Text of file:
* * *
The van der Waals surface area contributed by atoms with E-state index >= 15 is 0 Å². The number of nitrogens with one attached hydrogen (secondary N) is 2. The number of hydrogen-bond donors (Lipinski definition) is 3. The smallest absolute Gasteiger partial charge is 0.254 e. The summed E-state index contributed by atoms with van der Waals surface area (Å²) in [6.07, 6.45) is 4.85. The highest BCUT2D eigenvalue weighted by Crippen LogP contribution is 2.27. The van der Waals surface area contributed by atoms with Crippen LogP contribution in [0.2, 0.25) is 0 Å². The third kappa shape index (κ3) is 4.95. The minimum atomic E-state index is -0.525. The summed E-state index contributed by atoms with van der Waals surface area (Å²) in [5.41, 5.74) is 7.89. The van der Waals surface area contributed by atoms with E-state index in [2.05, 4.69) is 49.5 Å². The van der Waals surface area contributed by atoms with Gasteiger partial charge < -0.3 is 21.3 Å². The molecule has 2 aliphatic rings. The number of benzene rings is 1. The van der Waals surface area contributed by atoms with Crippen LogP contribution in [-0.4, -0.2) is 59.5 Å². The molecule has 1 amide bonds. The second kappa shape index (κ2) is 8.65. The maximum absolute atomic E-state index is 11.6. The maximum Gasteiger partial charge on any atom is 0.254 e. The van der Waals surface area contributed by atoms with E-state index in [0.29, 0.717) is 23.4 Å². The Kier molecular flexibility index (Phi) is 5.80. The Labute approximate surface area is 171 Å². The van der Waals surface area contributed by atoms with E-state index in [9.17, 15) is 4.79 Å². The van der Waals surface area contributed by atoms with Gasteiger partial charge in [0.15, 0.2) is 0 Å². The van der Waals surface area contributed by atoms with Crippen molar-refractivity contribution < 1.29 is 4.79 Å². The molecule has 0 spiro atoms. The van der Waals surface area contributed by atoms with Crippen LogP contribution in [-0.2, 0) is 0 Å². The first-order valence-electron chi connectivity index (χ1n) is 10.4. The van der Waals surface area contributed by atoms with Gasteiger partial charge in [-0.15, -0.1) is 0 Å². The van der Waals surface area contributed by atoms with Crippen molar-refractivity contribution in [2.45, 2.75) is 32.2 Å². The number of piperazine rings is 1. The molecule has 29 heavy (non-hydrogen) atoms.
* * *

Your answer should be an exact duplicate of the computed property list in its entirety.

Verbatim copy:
The van der Waals surface area contributed by atoms with E-state index >= 15 is 0 Å². The number of nitrogens with one attached hydrogen (secondary N) is 2. The number of hydrogen-bond donors (Lipinski definition) is 3. The smallest absolute Gasteiger partial charge is 0.254 e. The summed E-state index contributed by atoms with van der Waals surface area (Å²) in [6.07, 6.45) is 4.85. The highest BCUT2D eigenvalue weighted by Crippen LogP contribution is 2.27. The van der Waals surface area contributed by atoms with Crippen LogP contribution in [0.2, 0.25) is 0 Å². The third kappa shape index (κ3) is 4.95. The minimum atomic E-state index is -0.525. The summed E-state index contributed by atoms with van der Waals surface area (Å²) in [5.41, 5.74) is 7.89. The van der Waals surface area contributed by atoms with E-state index in [2.05, 4.69) is 49.5 Å². The van der Waals surface area contributed by atoms with Gasteiger partial charge < -0.3 is 21.3 Å². The molecule has 2 aliphatic rings. The number of benzene rings is 1. The van der Waals surface area contributed by atoms with Crippen LogP contribution in [-0.4, -0.2) is 59.5 Å². The molecule has 1 amide bonds. The second kappa shape index (κ2) is 8.65. The maximum absolute atomic E-state index is 11.6. The maximum Gasteiger partial charge on any atom is 0.254 e. The van der Waals surface area contributed by atoms with E-state index in [0.29, 0.717) is 23.4 Å². The Kier molecular flexibility index (Phi) is 5.80. The Labute approximate surface area is 171 Å². The van der Waals surface area contributed by atoms with E-state index in [9.17, 15) is 4.79 Å². The van der Waals surface area contributed by atoms with Gasteiger partial charge in [0.15, 0.2) is 0 Å². The van der Waals surface area contributed by atoms with Crippen molar-refractivity contribution < 1.29 is 4.79 Å². The molecule has 0 spiro atoms. The van der Waals surface area contributed by atoms with Crippen LogP contribution in [-0.2, 0) is 0 Å². The first-order valence-electron chi connectivity index (χ1n) is 10.4. The van der Waals surface area contributed by atoms with Gasteiger partial charge in [-0.15, -0.1) is 0 Å². The van der Waals surface area contributed by atoms with Crippen molar-refractivity contribution in [2.45, 2.75) is 32.2 Å². The number of piperazine rings is 1. The molecule has 29 heavy (non-hydrogen) atoms.